Southwark has seen the sixth highest level of ‘gentrification’ out of all London boroughs according to a new report from the Runnymede Trust and CLASS published last week.
The research, conducted over a year, found that in the borough local authority housing stock decreased by 18,000 between 1994 and 2020, out of 3,000 Heygate residents only 82 were offered secure tenancies, and in the most expensive areas of Southwark house prices rose by £900,000 between 2010 and 2016.
Southwark used to have the highest number of social housing tenants but now comes second place, surpassed by Hackney. Despite the decline, around 40 per cent of the borough’s residents are in social housing.
Dr Halima Begum, the trust’s chief executive said: “Regeneration should not come at the expense of local ethnic minority working class communities.
“As this past year has shown us, they are essential to the functioning of daily life and have given up so much to keep our city running the past year.
“We must protect them at all costs.”
The report recommends that private sector rent controls are introduced, all developments within opportunity areas have at least 50 per cent social housing, community land trusts are expanded, and that regeneration schemes have ‘right to return’ pledges for tenants.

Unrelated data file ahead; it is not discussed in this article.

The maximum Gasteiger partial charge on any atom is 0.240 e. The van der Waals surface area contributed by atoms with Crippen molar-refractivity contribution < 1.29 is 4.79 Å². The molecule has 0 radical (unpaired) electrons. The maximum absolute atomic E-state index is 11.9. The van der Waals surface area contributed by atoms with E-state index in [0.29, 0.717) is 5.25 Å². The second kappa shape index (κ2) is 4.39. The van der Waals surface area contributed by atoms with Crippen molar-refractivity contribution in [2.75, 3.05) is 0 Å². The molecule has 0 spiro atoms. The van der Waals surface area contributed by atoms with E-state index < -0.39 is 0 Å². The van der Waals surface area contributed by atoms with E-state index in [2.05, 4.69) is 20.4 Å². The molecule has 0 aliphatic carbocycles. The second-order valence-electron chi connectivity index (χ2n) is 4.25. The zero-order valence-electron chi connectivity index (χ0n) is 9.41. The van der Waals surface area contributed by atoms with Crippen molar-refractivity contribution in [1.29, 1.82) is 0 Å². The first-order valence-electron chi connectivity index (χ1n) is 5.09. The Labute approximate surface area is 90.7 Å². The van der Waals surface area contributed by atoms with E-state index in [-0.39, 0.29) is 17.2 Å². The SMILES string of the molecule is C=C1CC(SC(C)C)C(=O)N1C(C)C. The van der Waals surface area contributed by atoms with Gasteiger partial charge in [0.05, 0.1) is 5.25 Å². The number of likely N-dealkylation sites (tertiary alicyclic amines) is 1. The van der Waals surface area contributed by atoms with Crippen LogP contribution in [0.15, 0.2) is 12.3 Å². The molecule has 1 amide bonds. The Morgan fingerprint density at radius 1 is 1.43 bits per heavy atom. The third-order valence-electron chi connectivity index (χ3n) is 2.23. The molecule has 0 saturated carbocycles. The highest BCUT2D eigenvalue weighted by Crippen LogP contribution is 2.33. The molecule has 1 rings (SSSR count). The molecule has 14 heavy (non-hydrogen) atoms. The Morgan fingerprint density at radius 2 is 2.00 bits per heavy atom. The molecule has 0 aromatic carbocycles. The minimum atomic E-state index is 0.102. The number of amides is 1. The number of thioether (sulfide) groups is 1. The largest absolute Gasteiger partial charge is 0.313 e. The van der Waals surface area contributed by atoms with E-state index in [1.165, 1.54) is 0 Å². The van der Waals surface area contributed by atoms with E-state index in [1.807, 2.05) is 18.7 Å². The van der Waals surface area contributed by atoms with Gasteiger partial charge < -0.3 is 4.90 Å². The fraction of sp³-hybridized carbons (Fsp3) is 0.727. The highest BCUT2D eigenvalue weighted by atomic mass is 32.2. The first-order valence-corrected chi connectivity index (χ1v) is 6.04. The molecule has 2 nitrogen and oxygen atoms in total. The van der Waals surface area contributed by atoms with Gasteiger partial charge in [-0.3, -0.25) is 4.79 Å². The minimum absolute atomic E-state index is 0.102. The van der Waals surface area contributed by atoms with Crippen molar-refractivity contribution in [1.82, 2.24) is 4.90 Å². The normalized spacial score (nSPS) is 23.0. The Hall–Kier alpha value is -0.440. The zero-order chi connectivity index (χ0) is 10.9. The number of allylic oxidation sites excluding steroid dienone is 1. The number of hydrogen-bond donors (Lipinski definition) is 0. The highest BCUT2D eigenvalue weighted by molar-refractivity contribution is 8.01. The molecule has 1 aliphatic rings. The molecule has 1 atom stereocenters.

Many of these are already backed by various London authorities – including Southwark Council. Others, however, such as rent controls over the private sector require intervention from central government.
CLASS director Ellie Mae O’Hagan said the result of these long-term trends were that working class Londoners were increasingly being pushed out to the edges of the city.
“Whether we were born in London or moved here, most Londoners want to live in a city that belongs to everybody,” she said.
“But today, working class and ethnic minority Londoners are being pushed to the margins of the city as a result of the failure of local authorities and central governments to take care of our communities.
“This report must mark a turning point in how governments manage gentrification.
“Rent control must be introduced immediately, followed by a social housing programme as big as our efforts after the second world war, so that every Londoner has the chance to put down roots, raise a family and build a community in safety.”
The three most gentrified boroughs over the last two decades are, according to the report, Tower Hamlets, Wandsworth and Newham, while the and three least gentrified areas are Havering, Bexley and Bromley.